Out of the chaos of her messy trailer park bedroom emerges Spork, a frizzy-haired, pink-cheeked junior-high outcast, teased by peers and adults alike. Her only friends are Tootsie Roll and a long-dead dog. When Chunk, an intersexual peer, gives Spork advice: When something bad’s happening, think about some nice shit, it proves to be a watershed in her self-confidence, leading to a friendship with Charlie, a diehard Justin Timberlake fan.
Spork serves up everything we love from the 1980s – frizzy hair, loud colors, fashion, and tacky music, but manages to avoid being a trite cinematic bauble. Instead, it is a coming-of-age story, a tale of acceptance and friendship tinged with ironic criticism of American society that mocks pervasive racism, idiocy, homophobia, and religious fixation. The characters’ sexual ambivalence is also interesting, with blurry gender lines and no clear answers. Though Spork might be accused of excessive psychological naiveté, it maintains its charm right through the final credits. With references to Wizard of Oz, the film offers a captivating variation on the story of outsiders trying to gain self-confidence and find their place in the world.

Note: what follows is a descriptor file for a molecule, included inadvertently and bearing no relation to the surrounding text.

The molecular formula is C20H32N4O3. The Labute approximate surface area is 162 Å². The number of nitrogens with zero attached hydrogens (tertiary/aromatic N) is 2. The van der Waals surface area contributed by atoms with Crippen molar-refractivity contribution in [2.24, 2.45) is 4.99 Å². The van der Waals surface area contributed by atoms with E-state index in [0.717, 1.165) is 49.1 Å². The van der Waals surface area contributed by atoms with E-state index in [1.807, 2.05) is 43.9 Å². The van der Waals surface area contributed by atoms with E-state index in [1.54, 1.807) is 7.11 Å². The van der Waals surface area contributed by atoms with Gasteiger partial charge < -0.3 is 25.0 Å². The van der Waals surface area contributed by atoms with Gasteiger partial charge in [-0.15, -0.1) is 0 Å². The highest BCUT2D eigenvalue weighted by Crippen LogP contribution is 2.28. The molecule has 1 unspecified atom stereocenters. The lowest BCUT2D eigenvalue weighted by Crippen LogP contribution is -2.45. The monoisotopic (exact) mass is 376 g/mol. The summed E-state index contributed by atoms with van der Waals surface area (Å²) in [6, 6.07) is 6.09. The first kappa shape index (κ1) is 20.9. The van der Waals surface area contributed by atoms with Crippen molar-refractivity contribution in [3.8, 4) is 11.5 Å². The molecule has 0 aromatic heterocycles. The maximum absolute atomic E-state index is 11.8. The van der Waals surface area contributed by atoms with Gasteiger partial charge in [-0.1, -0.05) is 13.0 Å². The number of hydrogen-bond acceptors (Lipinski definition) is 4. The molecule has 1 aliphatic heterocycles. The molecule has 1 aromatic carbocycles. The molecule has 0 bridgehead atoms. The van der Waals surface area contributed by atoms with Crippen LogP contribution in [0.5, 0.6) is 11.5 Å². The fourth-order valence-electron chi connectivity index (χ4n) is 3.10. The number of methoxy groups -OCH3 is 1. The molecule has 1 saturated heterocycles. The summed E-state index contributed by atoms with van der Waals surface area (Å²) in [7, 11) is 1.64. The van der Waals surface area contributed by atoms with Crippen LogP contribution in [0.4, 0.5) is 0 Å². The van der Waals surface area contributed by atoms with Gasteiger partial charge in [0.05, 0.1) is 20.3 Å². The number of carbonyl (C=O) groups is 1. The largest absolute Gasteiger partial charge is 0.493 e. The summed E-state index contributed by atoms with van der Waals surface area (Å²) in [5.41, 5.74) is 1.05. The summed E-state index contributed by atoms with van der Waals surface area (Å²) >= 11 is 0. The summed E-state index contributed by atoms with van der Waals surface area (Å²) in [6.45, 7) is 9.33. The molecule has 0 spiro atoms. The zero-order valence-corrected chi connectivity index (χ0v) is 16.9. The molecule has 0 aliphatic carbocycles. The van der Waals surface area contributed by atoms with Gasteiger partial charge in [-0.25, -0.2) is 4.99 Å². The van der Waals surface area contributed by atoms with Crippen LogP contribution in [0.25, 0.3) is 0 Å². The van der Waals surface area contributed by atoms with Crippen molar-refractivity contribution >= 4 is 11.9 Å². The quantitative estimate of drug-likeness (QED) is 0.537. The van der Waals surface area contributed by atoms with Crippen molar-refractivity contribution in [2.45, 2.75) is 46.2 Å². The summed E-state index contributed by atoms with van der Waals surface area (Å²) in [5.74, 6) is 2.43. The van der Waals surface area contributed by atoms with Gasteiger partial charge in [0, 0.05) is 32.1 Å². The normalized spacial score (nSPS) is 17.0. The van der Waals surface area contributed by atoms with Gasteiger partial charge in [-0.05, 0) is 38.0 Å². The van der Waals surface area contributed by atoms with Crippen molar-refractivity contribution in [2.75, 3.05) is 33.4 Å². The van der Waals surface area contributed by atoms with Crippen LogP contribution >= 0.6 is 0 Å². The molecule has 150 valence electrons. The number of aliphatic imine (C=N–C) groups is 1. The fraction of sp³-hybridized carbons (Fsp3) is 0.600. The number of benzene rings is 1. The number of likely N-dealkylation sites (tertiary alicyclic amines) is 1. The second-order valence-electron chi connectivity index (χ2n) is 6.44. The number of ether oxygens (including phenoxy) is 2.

Full name: Jasbir Singh Ghuman Junior. Born in 1980, American independent director, screenwriter, actor and producer. Prior to becoming a filmmaker, Guhman was a performer and actor. He won acclaim with the queer film Starcrossed (1995) produced by Power Up, a renowned organization that supports LGBT and feminist film projects. Guhman has appeared in the CSI: Las Vegas TV series. Spork, initially intended to be a short, is his feature-length debut.
2007 Dirty Laundry (kr. m. / short)
2009 Lube (współreż., kr. m. / co-dir., short)